By John Irvine
The College’s Board of Trustees held a meeting open to faculty, students and the public on Tuesday, April 28, to discuss a handful of issues; primarily tuition costs for the 2015-2016 school year.
The focal point of the meeting was a presentation, given by President R. Barbara Gitenstein and Vice President/Treasurer Lloyd Ricketts, which revolved around Gov. Chris Christie’s proposed budget. If that budget passes, the College’s base state appropriations will be reduced by approximately $2.4 million for the upcoming fiscal year, according to the president and treasurer.
With $2.4 million fewer to work with, but with grander plans than ever for the College, Gitenstein stressed to the Board of Trustees the continued importance of investing.
“We already came to closure about two years ago that we spend too much time worrying about cuts, and not enough time about where to invest,” Gitenstein said to the Board. “We have to think about how to invest as well as how to cut.”
Despite this very balanced approach toward the future of the College, under the governor’s proposed budget, some things must still be cut and prices must still be raised, particularly the cost of next year’s tuition.
As it stands, the exact increase in tuition costs has not been definitely decided, but one of two scenarios is likely to be chosen. Scenario A would entail a 2 percent tuition increase, while Scenario B would have tuition prices rise by 3 percent. For every percentage point that tuition increases, it will cost families an additional $156 per year.
To put this into perspective, over the past four years tuition costs have risen by 4.5 percent, 3.5 percent, 2.5 percent and last year by 2 percent. But with the state so heavily cutting the College’s appropriations, it will be difficult to maintain the 2 percent increase, according to Ricketts.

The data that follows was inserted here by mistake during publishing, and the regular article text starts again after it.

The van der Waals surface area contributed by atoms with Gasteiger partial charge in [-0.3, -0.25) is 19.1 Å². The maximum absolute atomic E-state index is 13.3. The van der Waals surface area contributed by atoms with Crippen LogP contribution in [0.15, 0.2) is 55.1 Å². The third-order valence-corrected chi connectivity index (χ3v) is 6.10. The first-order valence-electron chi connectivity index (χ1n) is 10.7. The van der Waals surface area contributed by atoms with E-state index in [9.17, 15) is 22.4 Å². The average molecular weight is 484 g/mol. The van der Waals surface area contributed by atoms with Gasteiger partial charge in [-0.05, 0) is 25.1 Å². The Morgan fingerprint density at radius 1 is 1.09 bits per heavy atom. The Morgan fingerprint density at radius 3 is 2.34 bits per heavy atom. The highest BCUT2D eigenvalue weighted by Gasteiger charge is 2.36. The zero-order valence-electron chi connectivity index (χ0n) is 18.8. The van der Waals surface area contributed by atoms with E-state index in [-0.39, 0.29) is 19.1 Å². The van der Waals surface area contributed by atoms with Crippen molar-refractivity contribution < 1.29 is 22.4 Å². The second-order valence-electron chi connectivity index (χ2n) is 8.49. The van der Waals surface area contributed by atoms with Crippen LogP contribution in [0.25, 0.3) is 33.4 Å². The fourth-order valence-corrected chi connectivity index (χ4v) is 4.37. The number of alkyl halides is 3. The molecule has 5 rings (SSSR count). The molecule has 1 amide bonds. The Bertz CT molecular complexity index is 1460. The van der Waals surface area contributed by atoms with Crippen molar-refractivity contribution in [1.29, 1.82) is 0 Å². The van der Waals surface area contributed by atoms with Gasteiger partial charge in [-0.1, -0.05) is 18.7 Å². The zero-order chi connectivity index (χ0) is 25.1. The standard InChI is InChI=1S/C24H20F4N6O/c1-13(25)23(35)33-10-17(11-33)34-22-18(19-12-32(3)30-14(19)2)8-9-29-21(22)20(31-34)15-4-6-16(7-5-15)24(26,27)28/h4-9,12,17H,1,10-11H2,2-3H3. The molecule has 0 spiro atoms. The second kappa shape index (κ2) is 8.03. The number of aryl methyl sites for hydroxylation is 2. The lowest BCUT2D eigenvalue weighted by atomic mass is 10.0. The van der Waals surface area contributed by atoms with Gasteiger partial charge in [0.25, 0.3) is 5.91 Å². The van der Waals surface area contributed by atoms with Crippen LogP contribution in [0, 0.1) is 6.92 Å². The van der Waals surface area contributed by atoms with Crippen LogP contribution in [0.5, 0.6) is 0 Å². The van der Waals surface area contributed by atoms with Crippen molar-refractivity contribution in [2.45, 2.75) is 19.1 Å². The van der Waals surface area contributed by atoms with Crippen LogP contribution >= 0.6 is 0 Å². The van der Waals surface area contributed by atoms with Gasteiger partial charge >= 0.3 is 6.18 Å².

Remarkably, tuition increases have gone down over the past four years even though, over that same span, the state has provided fewer and fewer funds for each student. In 2011, the state provided $8,297 for the cost of each student, and in 2014 the state’s coverage had dropped to $7,691.
If that trend continues, tuition increases seem probable as well. If tuition increases by 2 percent, then a $4.46 million deficit would need to be overcome with funds from elsewhere. With a 3 percent tuition increase, that deficit drops to $3.5 million. There is also talk of another scenario in the works, besides options A and B, which would increase tuition by more than 3 percent. Not much more was said about how likely that scenario is, but Board of Trustees Secretary Robert Altman did not hesitate to voice his opinion about that other scenario.
“Increasing tuition by more than the three percent would not be a good idea,” Altman said.
And yet, in spite of all the budget cuts and talk of tuition increase, the College continues to invest. Many new faculty have been offered positions to meet the growing needs of the College. Even with the budget cuts, new faculty members are still being brought on board.
“Now we’ve got budget cuts from the state. Can we go back to these new faculty and take away their contracts? I don’t think so,” Gitenstein said to the Board. “That seems to fly in the face of our institutional integrity.”
In addition, $16.45 million has been budgeted for Fall 2015 scholarships, an amount higher than ever before.
The next Board meeting will be in July, by which the governor’s budget will have been decided and the Board can more definitely discuss these issues.